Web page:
The prospect of QUANTUM capabilities being sold “off-the-shelf” to any government or government-controlled telco should give everyone pause, especially because the type of DPI sold by companies like Sandvine, as presently advertized, falls through the regulatory cracks. It is classic “dual-use” technology, marketed as benign-sounding “quality of service” or “quality of experience” functionality: helping Internet Service Providers manage network traffic, speed up the delivery of videos for higher-paying clients, and block forbidden applications. The 51 member-state, dual-use technology Wassenaar Arrangement targets “IP network communications surveillance” items for export controls, but specifically exempts “quality of service” and “quality of experience” systems. However, as our report shows, Sandvine’s technology (which appears at present to fall under this exemption) can also surreptitiously redirect users to sophisticated spyware, or permit the hijacking of browsers to mine cryptocurrency for profit. Its power is in the hands of the local operator — operators that answer to autocratic rulers like Turkey’s Erdogan or Egypt’s el-Sisi.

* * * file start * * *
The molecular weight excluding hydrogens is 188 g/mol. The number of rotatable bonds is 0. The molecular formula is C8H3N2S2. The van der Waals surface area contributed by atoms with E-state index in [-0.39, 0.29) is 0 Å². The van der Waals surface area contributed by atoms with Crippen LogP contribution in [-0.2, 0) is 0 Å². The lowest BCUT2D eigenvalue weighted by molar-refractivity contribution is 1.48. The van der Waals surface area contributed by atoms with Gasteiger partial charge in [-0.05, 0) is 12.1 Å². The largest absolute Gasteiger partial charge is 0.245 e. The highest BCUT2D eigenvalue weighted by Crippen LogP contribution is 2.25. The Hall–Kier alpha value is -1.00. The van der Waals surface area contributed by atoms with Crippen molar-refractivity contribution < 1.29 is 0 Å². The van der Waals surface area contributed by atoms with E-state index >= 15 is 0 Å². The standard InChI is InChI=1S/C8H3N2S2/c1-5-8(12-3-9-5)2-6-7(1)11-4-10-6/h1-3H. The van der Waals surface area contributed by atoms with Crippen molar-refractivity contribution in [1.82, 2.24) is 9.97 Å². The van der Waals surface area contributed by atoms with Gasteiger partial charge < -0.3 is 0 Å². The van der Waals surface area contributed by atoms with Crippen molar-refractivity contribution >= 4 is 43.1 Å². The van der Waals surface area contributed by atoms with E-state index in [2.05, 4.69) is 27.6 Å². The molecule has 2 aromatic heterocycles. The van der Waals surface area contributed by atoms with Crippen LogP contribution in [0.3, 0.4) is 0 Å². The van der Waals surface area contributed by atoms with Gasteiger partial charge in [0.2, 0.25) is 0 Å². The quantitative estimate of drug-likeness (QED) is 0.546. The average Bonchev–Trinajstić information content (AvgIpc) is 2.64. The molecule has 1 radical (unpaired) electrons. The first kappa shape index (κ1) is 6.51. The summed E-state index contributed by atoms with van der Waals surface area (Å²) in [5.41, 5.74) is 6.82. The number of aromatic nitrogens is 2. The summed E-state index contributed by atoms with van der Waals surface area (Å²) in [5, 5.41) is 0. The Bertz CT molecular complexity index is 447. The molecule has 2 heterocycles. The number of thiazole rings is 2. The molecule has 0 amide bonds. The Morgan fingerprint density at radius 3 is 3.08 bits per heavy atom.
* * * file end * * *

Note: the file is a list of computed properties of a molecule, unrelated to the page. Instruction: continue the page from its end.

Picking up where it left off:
It is worth noting that Sandvine is owned by Francisco Partners, the same investment group that also happens to own Israeli spyware vendor NSO Group, another company whose misused services have been the subject of numerous Citizen Lab reports.  In response to our letters to these companies, Sandvine and Francisco Partners both claimed that they have stringent business ethics and other internal checks to prevent abuse of their services. Not good enough checks, it seems.